Selfless service in the work of the Cause and in the carrying on of our trade or profession.6
These points, expressed in other words, have already been conveyed to the friends in Europe by the Counselors, but the House of Justice wishes to stress them, because they represent the path towards the attainment of true spirituality that has been laid down by the Manifestation of God for this age.
It is striking how private and personal the most fundamental spiritual exercises of prayer and meditation are in the Faith. Bahá’ís do, of course, have meetings for devotions, as in the Mashriqu’l-Adhkár or at Nineteen Day Feasts, but the daily obligatory prayers are ordained to be said in the privacy of one’s chamber, and meditation on the Teachings is, likewise, a private individual activity, not a form of group therapy. In His talks ‘Abdu’l‑Bahá describes prayer as “conversation with God,” and concerning meditation He says that “while you meditate you are speaking with your own spirit. In that state of mind you put certain questions to your spirit and the spirit answers: the light breaks forth and the reality is revealed.”
There are, of course, other things that one can do to increase one’s spirituality. For example, Bahá’u’lláh has specified no procedures to be followed in meditation, and individual believers are free to do as they wish in this area, provided that they remain in harmony with the Teachings, but such activities are purely personal and should under no circumstances be confused with those actions which Bahá’u’lláh Himself considered to be of fundamental importance for our spiritual growth. Some believers may find that it is beneficial to them to follow a particular method of meditation, and they may certainly do so, but such methods should not be taught at Bahá’í Summer Schools or be carried out during a session of the School because, while they may appeal to some people, they may repel others. They have nothing to do with the Faith and should be kept quite separate so that inquirers will not be confused.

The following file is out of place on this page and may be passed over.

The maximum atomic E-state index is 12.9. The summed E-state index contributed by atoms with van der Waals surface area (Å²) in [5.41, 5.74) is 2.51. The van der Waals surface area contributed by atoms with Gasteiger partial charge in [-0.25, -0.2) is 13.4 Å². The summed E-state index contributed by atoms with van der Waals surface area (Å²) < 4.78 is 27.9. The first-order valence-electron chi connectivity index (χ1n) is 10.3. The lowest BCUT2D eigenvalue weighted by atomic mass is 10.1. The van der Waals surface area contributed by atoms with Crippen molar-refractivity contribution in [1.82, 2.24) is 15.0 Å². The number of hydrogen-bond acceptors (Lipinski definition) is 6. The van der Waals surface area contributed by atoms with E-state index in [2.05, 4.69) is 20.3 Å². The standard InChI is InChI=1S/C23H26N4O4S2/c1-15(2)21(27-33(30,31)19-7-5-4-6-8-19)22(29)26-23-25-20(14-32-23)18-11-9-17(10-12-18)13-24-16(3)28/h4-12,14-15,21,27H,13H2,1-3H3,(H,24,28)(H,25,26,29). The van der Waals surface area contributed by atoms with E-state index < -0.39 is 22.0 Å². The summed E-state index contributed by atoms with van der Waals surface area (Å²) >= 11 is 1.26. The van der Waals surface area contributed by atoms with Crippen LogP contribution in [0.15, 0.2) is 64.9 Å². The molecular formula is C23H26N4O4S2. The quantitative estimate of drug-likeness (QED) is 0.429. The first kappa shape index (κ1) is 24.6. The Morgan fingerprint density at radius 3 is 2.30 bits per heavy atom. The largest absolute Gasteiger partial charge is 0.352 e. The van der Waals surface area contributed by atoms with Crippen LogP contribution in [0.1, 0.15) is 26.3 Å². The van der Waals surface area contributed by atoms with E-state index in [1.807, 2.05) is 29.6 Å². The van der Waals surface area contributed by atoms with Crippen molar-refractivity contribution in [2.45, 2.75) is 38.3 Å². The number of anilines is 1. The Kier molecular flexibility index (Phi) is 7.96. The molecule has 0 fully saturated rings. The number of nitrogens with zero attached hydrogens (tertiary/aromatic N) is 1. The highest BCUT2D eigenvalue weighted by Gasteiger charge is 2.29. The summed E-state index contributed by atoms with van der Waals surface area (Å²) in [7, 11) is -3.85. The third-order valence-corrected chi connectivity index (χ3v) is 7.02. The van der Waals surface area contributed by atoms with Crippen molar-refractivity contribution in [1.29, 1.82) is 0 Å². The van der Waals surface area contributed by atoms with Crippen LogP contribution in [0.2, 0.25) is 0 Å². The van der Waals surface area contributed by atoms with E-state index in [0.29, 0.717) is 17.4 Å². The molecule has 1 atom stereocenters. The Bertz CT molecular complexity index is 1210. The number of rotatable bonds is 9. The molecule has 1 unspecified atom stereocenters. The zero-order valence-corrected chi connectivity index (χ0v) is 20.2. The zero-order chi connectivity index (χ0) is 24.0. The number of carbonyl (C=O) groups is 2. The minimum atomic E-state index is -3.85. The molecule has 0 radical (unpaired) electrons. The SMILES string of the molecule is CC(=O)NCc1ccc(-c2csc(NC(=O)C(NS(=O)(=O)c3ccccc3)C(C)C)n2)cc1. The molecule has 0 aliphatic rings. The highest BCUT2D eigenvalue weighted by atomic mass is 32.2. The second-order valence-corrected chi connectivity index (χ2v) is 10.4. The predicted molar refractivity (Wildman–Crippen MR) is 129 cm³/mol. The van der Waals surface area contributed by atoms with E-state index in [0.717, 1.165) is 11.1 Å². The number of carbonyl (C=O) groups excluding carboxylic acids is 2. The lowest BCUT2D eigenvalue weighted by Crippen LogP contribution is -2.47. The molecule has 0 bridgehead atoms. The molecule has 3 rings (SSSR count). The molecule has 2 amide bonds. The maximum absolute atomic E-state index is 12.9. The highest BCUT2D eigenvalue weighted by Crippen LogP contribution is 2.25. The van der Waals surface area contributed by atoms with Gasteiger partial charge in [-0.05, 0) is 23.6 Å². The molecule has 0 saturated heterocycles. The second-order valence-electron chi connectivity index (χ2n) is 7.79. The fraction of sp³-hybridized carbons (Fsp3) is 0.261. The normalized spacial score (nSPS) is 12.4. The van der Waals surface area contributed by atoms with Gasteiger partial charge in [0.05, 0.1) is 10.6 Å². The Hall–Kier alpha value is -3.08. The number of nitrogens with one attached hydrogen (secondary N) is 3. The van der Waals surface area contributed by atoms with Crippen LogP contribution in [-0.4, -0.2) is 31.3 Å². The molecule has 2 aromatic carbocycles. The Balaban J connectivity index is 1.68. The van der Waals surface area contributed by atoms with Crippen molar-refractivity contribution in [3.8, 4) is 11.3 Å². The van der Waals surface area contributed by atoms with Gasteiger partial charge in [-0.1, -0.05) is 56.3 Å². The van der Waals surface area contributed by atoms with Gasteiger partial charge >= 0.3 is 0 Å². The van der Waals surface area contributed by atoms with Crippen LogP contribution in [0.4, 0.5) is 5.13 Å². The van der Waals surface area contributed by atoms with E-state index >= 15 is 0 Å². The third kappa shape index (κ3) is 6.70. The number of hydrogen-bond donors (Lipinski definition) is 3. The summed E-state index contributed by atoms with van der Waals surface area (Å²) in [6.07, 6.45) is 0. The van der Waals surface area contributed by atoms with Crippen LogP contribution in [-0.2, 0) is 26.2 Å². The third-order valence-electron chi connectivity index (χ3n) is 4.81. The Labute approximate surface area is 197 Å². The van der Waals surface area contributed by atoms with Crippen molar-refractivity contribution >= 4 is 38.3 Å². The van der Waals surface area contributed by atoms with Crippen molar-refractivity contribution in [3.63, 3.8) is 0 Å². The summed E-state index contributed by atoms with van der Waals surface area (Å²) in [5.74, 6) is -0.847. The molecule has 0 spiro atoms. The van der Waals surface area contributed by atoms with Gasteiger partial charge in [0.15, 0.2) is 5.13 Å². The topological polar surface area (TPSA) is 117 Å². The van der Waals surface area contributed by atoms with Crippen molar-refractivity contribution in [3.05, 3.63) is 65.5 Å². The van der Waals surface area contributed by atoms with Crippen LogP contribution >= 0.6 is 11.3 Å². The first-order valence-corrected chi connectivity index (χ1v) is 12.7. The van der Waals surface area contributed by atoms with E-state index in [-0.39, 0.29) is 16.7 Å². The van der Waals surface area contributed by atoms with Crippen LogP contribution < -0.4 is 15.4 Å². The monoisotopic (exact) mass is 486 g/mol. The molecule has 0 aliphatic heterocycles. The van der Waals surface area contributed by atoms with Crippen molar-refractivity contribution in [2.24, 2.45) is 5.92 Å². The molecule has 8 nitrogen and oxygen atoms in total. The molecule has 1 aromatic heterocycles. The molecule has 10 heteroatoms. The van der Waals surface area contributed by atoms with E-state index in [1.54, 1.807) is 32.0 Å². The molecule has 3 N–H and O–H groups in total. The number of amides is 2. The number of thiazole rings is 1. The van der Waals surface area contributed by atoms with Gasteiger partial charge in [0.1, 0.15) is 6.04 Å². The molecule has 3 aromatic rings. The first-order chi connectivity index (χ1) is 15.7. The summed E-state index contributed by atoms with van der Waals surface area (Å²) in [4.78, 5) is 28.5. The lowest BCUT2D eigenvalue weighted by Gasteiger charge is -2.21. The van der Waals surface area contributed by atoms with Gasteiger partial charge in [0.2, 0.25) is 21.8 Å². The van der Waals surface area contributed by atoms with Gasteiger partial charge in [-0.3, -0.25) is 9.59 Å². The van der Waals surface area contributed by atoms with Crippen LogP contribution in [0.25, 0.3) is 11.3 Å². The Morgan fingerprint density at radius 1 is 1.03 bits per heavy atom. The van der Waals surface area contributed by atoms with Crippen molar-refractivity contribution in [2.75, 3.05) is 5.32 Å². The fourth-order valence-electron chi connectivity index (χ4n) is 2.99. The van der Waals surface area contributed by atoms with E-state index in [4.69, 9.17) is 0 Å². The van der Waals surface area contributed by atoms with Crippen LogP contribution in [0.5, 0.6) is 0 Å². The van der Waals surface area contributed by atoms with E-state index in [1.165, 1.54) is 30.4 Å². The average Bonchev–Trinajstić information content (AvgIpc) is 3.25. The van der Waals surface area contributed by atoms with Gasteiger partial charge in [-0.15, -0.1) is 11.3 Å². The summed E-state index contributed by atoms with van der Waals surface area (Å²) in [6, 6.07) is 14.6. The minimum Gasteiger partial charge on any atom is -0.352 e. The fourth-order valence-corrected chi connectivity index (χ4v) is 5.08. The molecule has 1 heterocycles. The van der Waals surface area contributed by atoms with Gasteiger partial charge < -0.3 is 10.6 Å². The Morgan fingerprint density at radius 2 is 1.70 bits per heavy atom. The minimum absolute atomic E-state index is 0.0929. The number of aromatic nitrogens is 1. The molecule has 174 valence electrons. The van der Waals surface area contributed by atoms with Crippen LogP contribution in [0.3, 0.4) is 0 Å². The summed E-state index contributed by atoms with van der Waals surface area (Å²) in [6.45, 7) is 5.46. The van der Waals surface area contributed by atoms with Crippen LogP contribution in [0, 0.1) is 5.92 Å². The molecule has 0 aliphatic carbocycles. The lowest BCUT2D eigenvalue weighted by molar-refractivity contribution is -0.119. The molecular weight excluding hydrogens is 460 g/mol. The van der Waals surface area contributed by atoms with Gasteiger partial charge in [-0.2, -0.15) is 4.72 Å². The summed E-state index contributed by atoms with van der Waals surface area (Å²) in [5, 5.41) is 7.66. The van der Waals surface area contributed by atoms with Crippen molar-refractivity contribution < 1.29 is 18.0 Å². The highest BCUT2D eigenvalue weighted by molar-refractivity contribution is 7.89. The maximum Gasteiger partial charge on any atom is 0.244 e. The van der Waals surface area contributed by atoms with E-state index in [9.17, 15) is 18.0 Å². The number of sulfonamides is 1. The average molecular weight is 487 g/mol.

It would seem that there are in Norway many believers who draw particular benefit from meditation. The House of Justice suggests that for their private meditations they may wish to use the repetition of the Greatest Name, Alláh-u-Abhá, ninety-five times a day which, although not yet applied in the West, is among the Laws, Ordinances and Exhortations of the Kitáb-i-Aqdas. (See p. 46 of the Synopsis and Codification of the Kitáb-i-Aqdas.)
The House of Justice is confident that if the believers throughout Europe will conscientiously strive to increase their spirituality in the six ways outlined above, and become aware in their inmost beings that in all their services they are but vehicles for the confirming power of God, they will attract the hearts of their fellow citizens and penetrate the miasma of materialism that veils the sight of so many of their countrymen. Effort, activity, unity and constant reliance on the power of Bahá’u’lláh will assuredly overcome all obstacles.